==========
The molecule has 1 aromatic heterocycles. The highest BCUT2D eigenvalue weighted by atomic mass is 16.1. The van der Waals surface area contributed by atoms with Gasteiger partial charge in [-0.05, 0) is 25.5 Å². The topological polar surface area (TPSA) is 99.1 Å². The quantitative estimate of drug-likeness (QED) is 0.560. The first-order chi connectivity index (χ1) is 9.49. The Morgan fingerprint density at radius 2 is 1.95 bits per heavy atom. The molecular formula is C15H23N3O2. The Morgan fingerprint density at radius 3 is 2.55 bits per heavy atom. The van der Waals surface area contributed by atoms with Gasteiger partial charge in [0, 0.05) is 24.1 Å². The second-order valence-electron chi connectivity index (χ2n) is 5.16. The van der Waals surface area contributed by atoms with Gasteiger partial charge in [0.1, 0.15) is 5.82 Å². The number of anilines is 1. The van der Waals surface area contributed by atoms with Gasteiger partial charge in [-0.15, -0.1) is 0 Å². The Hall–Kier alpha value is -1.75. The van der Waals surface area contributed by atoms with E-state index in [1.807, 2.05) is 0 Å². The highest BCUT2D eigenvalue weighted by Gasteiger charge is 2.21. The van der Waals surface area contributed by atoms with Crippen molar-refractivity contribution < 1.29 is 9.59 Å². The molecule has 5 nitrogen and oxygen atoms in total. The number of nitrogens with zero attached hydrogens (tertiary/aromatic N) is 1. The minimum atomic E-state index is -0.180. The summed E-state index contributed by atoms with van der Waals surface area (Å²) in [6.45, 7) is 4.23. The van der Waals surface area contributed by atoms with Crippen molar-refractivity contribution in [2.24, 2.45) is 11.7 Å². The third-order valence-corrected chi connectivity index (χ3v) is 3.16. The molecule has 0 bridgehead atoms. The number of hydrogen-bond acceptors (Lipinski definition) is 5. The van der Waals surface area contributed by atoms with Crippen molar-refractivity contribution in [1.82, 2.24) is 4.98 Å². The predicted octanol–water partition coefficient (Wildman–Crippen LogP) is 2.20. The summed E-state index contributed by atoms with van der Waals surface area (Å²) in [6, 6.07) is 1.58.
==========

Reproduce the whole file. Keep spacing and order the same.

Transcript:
The molecule has 1 aromatic heterocycles. The highest BCUT2D eigenvalue weighted by atomic mass is 16.1. The van der Waals surface area contributed by atoms with Gasteiger partial charge in [-0.05, 0) is 25.5 Å². The topological polar surface area (TPSA) is 99.1 Å². The quantitative estimate of drug-likeness (QED) is 0.560. The first-order chi connectivity index (χ1) is 9.49. The Morgan fingerprint density at radius 2 is 1.95 bits per heavy atom. The molecular formula is C15H23N3O2. The Morgan fingerprint density at radius 3 is 2.55 bits per heavy atom. The van der Waals surface area contributed by atoms with Gasteiger partial charge in [0, 0.05) is 24.1 Å². The second-order valence-electron chi connectivity index (χ2n) is 5.16. The van der Waals surface area contributed by atoms with Gasteiger partial charge in [0.1, 0.15) is 5.82 Å². The number of anilines is 1. The van der Waals surface area contributed by atoms with Gasteiger partial charge in [-0.15, -0.1) is 0 Å². The Hall–Kier alpha value is -1.75. The van der Waals surface area contributed by atoms with E-state index in [1.807, 2.05) is 0 Å². The highest BCUT2D eigenvalue weighted by Gasteiger charge is 2.21. The van der Waals surface area contributed by atoms with Crippen molar-refractivity contribution < 1.29 is 9.59 Å². The molecule has 5 nitrogen and oxygen atoms in total. The number of nitrogens with zero attached hydrogens (tertiary/aromatic N) is 1. The minimum atomic E-state index is -0.180. The summed E-state index contributed by atoms with van der Waals surface area (Å²) in [6.45, 7) is 4.23. The van der Waals surface area contributed by atoms with Crippen molar-refractivity contribution in [2.24, 2.45) is 11.7 Å². The third-order valence-corrected chi connectivity index (χ3v) is 3.16. The molecule has 0 bridgehead atoms. The number of hydrogen-bond acceptors (Lipinski definition) is 5. The van der Waals surface area contributed by atoms with Crippen molar-refractivity contribution in [1.82, 2.24) is 4.98 Å². The predicted octanol–water partition coefficient (Wildman–Crippen LogP) is 2.20. The summed E-state index contributed by atoms with van der Waals surface area (Å²) in [6, 6.07) is 1.58.